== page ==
In the context of competition, the approach initially followed by the Court of Justice was very careful as regards the scope and the intensity of its own review of the Commission’s decisions, as shown in the leading case Consten and Grundig. This jurisprudential line has been progressively replaced by a more intense scrutiny in competition cases (such as in the Intel case). Three main factors influenced this evolution. The first one was the jurisprudence of the European Court of Human Rights concerning Article 6 of the Convention, that provides the guarantee of fair trial, which encompasses the provision of “full jurisdiction”, in the presence of an infringement of criminal nature. In the seminal ruling Engel, the Court of Human Rights stated that the criminal nature of the infringement is affirmed if the sanction is severe and has deterrence as function. This is the case of the sanction provided by competition law, as affirmed in another landmark decision, in the Menarini case. As a consequence, the judicial review of competition decisions should be extended to all the questions of facts and laws concerning the administrative decision. The second factor was the Charter of Fundamental Rights of the European Union which, after the Treaty of Lisbon (2009), has the same legal value of the Treaties. Competition decisions should comply with the Charter and, in particular, with the presumption of innocence, the right to fair proceedings and the right to effective judicial remedy. Finally, there was the adoption of a “more economic approach” by the Commission in the 2000s, that involved a shift from a formal qualification of the conduct of undertakings to a more comprehensive analysis of the economic and legal context of the behaviour in question. As a consequence of all these factors, the judicial review in competition matters has become high-intensive.

It is for the Commission to set out in a clear and unequivocal fashion its reasoning, to enable the persons concerned to ascertain the grounds for the measure and the competent Court to exercise its power of review. It is for the Applicant to identify the impugned elements of the contested decision, to formulate grounds of challenge in that regard and to adduce corresponding evidence showing that the reasons relied on by the Commission do not support to the requisite legal standard the conclusion endorsed in the contested act. The EU judicature not only establishes whether the evidence put forward by the Commission “is factually accurate, reliable and consistent, but must also determine whether that evidence contains all the relevant data that must be taken into consideration in appraising a complex situation and whether it is capable of substantiating the conclusions drawn from it” (Chalkor v. Commission). As concern the appeal before the Court of Justice, it is limited to points of law (Article 256 TFUE and Article 58 of its Statute). Assessment of the facts does not constitute a question of law submitted as such for review by the Court of Justice save where there have been distortion of the facts or evidence.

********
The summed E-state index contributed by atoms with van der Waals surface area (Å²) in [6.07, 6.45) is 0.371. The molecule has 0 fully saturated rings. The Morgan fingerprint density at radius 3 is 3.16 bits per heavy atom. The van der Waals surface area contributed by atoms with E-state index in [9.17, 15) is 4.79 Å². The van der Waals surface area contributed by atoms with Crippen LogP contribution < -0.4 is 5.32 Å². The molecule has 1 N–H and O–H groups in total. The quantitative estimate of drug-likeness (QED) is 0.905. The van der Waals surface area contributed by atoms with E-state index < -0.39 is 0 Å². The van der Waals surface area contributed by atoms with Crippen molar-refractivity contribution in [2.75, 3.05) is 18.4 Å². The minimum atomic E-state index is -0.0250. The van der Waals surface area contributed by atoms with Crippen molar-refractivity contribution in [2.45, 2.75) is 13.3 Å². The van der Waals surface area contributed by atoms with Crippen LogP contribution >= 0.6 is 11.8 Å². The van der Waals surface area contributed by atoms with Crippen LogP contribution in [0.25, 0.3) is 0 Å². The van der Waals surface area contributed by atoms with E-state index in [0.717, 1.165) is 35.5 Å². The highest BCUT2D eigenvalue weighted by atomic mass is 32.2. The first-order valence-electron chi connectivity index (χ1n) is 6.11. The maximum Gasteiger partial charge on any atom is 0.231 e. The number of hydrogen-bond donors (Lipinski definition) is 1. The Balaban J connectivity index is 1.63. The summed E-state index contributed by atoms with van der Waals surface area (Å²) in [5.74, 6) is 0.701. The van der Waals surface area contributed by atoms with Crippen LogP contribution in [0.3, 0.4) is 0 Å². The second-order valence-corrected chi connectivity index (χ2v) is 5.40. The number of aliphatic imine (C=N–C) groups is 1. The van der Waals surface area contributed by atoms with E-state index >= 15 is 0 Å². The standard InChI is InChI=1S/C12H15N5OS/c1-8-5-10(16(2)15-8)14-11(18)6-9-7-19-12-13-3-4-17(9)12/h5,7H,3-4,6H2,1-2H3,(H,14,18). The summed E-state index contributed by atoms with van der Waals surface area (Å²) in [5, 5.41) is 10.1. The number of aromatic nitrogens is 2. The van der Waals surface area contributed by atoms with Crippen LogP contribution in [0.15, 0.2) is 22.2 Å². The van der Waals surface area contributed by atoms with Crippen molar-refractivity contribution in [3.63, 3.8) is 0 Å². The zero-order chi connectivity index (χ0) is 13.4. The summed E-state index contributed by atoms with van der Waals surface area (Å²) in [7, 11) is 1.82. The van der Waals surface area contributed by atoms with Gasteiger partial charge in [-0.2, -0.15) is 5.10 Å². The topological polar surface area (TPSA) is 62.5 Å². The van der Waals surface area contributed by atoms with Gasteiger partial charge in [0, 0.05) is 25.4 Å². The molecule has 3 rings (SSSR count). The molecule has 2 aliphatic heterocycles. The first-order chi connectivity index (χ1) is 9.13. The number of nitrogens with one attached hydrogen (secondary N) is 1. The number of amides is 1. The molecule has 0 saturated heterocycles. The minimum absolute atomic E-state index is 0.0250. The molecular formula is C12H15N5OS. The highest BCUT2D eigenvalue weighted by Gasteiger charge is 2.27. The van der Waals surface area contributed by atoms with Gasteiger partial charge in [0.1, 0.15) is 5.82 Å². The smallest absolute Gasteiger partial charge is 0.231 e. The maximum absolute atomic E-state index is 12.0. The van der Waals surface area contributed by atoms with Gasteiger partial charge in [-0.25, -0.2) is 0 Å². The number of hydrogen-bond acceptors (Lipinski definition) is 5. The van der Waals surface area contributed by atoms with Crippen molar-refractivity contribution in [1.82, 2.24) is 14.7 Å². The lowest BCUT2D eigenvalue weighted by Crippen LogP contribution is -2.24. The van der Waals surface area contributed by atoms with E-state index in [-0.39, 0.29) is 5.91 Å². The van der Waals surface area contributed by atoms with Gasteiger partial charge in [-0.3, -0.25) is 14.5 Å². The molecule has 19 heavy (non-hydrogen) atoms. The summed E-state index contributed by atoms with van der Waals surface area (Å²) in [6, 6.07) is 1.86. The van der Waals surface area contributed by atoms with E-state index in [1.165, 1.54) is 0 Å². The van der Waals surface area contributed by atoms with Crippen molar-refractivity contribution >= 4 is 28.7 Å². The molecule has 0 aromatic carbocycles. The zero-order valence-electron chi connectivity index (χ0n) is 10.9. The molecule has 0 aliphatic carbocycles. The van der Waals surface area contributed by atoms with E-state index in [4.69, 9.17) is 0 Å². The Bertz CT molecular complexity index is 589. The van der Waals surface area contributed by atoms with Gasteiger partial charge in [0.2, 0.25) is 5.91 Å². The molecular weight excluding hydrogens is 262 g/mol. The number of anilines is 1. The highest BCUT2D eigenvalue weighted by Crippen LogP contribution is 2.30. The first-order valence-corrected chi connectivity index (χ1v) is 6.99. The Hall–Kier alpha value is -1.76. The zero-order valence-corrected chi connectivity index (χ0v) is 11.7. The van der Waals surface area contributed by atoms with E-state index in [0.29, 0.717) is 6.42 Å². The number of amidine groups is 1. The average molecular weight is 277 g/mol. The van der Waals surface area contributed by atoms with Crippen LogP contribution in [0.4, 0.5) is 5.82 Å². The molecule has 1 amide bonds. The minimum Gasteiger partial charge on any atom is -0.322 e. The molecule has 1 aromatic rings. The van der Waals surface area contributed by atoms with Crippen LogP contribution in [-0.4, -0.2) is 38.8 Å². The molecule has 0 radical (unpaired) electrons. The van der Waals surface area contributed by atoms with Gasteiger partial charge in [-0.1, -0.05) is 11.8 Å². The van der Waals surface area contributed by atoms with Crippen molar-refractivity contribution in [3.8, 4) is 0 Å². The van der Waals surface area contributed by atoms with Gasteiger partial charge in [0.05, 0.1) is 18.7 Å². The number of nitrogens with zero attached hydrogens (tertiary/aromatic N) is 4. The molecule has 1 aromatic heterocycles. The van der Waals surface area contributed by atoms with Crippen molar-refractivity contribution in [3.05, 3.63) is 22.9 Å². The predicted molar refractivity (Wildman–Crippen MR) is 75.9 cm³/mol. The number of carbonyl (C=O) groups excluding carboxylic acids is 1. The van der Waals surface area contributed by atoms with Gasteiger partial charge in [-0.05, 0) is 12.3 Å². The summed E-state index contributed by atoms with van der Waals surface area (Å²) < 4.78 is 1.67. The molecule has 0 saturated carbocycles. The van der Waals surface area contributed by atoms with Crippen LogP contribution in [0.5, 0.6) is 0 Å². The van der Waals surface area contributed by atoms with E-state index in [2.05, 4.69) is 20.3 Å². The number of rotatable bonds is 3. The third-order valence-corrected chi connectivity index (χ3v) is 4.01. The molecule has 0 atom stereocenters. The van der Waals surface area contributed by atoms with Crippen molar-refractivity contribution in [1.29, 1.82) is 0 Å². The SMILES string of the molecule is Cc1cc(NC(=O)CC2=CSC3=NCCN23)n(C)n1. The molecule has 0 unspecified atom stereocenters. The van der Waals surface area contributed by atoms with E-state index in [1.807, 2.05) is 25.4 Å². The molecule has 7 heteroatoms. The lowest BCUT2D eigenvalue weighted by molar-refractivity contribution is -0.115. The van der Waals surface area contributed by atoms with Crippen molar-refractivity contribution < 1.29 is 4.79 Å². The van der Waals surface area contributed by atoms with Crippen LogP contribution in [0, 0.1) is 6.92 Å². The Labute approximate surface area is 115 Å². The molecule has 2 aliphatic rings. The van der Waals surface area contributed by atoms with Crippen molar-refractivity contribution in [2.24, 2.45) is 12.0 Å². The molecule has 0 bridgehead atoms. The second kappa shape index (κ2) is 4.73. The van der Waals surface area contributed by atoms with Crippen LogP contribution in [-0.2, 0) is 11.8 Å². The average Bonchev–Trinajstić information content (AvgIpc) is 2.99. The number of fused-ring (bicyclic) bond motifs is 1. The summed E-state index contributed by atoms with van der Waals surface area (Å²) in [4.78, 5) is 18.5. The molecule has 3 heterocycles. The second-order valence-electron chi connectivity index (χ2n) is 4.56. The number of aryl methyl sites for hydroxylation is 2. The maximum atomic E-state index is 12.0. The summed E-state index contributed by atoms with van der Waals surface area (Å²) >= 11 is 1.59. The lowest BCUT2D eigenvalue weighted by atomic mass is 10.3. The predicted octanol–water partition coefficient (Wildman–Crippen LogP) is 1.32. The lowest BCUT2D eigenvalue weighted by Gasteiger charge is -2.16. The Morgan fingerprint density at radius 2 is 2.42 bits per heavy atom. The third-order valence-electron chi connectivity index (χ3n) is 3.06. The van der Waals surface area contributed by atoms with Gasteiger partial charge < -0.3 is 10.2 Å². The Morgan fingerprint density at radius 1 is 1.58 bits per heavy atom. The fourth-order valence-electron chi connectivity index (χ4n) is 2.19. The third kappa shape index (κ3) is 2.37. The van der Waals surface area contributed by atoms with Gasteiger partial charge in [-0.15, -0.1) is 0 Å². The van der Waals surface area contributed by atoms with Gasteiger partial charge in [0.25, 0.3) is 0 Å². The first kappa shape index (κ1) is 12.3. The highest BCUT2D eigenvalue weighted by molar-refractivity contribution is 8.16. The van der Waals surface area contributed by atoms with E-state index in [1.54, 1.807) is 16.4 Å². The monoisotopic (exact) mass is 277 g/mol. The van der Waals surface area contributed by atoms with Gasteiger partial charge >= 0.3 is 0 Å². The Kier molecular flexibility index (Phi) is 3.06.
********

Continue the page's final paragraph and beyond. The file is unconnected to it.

The models of antitrust enforcement are quite different in the EU and in the US, but in both systems the role of courts is very relevant, due process is observed and the rights of private undertakings safeguarded. It is noteworthy that many competition cases decided by the EU Courts concern the respect of fundamental rights, including the right to privacy, the right to be heard, the duty to state reasons, the right to good administration and the duty of impartiality.

The text expresses the personal opinion of the Author and in no way commits the institution to which he belongs.



P. CRAIG., EU Administrative Law, third Edition, Oxford University Press, 2018.

J. LUIS DA CRUZ VILAÇA, The intensity of judicial review in complex economic matters – recent competition law judgements of the Court of Justice of the EU, in Journal of Antitrust Enforcement, 2018, 6, 173 ss.

J. JOURDAN, Competition Law and Fundamental Rights, in Journal of European Competition Law and Practice, 2018, 9, 666 ss.

G. GRYLLOS, Discretion and judicial review in EU competition law: A technical analysis on sources of discretion, judicial review and implications for the litigants.

OECD, The standard of review by courts in competition cases – Note by the United States, 4 June 2019.

This article is being reviewed by the Editors of the Dictionary.



Giovanni Pitruzzella, Judicial review, Global Dictionary of Competition Law, Concurrences, Art. N° 89092

Visites 1468

Publisher Concurrences

Date 1 January 1900

Number of pages 500


Institution Definition

All decisions and procedural conduct of the Commission are subject to review by the General Court and ultimately by the ECJ. © European Commission